Students of their body weight on average.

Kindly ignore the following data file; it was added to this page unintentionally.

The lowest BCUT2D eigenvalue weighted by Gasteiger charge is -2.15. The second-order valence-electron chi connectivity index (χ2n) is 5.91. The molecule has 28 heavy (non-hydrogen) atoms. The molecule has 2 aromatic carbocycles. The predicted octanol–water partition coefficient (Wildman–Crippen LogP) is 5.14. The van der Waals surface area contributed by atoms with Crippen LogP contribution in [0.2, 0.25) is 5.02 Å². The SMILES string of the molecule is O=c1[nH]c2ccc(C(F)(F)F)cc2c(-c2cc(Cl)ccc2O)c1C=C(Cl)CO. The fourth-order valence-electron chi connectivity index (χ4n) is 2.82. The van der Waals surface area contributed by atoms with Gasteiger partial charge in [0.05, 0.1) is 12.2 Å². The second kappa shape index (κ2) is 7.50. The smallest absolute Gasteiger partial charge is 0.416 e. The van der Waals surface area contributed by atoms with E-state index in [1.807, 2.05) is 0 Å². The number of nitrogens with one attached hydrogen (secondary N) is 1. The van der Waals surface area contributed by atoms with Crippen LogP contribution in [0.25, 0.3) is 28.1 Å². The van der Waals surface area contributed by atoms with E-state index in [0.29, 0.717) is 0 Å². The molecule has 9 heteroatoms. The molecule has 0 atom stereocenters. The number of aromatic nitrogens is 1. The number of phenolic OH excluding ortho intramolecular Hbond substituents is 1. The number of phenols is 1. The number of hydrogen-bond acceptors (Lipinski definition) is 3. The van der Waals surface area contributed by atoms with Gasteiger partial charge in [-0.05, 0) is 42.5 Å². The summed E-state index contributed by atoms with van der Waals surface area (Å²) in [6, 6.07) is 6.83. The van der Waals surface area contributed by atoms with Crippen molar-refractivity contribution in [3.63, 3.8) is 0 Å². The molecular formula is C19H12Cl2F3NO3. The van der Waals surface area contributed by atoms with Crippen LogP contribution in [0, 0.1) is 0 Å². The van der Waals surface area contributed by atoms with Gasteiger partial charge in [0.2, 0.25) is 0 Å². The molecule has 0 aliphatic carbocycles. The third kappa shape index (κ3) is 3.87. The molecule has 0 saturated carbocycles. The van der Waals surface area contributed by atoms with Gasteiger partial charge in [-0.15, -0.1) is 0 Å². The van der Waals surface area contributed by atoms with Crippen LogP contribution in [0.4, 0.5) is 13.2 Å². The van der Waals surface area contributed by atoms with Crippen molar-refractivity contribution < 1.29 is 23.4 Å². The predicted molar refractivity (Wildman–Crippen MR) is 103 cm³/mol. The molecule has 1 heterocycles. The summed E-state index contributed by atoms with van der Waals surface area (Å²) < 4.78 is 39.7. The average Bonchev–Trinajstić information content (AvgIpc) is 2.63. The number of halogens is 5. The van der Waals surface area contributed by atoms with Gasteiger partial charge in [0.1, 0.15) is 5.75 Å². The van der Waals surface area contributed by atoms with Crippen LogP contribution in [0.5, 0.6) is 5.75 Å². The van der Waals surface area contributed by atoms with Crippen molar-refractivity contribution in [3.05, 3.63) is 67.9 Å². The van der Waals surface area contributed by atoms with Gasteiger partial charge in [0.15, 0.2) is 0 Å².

Students carry backpacks that weigh approximately 46% of their body weight on average. It is evident that postural compensations are required to maintain balance and variability in movement. Postural compensations can include forward head lean, change in pelvic positions and gait patterns. This study assesses the effects of backpack load on the craniovertebral angle (forward head posture) on children and the subjective complaints of “pain” following a 6 minute walk. 11 elementary students aged 8 to 11 participated in the study; comprising of 8 females and 3 males. Participants with systemic illness, history of lower back pain or any neurological degenerative disorders were excluded from the study. The craniovertebral angle was measured through digital photography and reflective markers. The subjects complaint of “pain” was measured using a visual analog scale; 0 – no pain and 10 – high intensity pain. Each subject was randomly assigned a load of 10%, 15% or 20% of their body weight. The subject was photographed 3 times per data collection; standing normally, initial placement of the backpack and after walking 6 minutes. To maintain consistency, the backpack comprised of two straps that aligned the top of the subject’s shoulders. RESULTS: significant changes in the craniovertebral angle was noted in the initial loading of the 15% and 20% backpack loads. However, after walking 6 minutes, the forward head posture was identical across all 3 backpack loads. As well, pain in the neck and back was evident across all 3 loads, particularly after walking. The 20% backpack load directly decreased the craniovertebral angle as opposed to the 10% and 15% load which required a walking condition to do so. The weight and condition of a backpack significantly increases a child’s risk of back, neck and shoulder soreness; poor alignment of the developing spine and predispose children to skeletal injuries.